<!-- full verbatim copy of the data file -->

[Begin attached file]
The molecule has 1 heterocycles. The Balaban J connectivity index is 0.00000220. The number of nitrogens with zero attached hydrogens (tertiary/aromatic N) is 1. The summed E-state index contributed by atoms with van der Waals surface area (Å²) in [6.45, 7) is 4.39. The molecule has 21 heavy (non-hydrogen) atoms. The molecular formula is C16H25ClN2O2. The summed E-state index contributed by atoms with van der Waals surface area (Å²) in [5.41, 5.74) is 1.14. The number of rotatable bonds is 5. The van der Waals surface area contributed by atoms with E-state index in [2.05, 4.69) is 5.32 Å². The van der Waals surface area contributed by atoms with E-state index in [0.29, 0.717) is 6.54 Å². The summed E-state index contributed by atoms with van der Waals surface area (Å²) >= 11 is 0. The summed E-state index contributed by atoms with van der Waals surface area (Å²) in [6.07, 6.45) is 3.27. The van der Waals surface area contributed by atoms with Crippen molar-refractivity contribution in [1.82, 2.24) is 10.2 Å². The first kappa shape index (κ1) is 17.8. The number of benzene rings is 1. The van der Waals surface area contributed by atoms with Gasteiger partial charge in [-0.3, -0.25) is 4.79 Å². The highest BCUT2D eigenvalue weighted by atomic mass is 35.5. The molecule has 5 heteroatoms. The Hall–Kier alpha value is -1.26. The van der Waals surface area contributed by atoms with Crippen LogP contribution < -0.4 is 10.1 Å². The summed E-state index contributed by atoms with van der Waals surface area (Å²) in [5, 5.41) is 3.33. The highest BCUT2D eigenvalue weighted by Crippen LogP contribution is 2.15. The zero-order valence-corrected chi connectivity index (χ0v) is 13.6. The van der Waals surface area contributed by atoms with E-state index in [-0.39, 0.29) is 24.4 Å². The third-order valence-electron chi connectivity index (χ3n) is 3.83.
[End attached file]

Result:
The molecule has 1 heterocycles. The Balaban J connectivity index is 0.00000220. The number of nitrogens with zero attached hydrogens (tertiary/aromatic N) is 1. The summed E-state index contributed by atoms with van der Waals surface area (Å²) in [6.45, 7) is 4.39. The molecule has 21 heavy (non-hydrogen) atoms. The molecular formula is C16H25ClN2O2. The summed E-state index contributed by atoms with van der Waals surface area (Å²) in [5.41, 5.74) is 1.14. The number of rotatable bonds is 5. The van der Waals surface area contributed by atoms with E-state index in [2.05, 4.69) is 5.32 Å². The van der Waals surface area contributed by atoms with E-state index in [0.29, 0.717) is 6.54 Å². The summed E-state index contributed by atoms with van der Waals surface area (Å²) >= 11 is 0. The summed E-state index contributed by atoms with van der Waals surface area (Å²) in [6.07, 6.45) is 3.27. The van der Waals surface area contributed by atoms with Crippen molar-refractivity contribution in [1.82, 2.24) is 10.2 Å². The first kappa shape index (κ1) is 17.8. The number of benzene rings is 1. The van der Waals surface area contributed by atoms with Gasteiger partial charge in [-0.3, -0.25) is 4.79 Å². The highest BCUT2D eigenvalue weighted by atomic mass is 35.5. The molecule has 5 heteroatoms. The Hall–Kier alpha value is -1.26. The van der Waals surface area contributed by atoms with Crippen LogP contribution < -0.4 is 10.1 Å². The summed E-state index contributed by atoms with van der Waals surface area (Å²) in [5, 5.41) is 3.33. The highest BCUT2D eigenvalue weighted by Crippen LogP contribution is 2.15. The zero-order valence-corrected chi connectivity index (χ0v) is 13.6. The van der Waals surface area contributed by atoms with E-state index in [-0.39, 0.29) is 24.4 Å². The third-order valence-electron chi connectivity index (χ3n) is 3.83.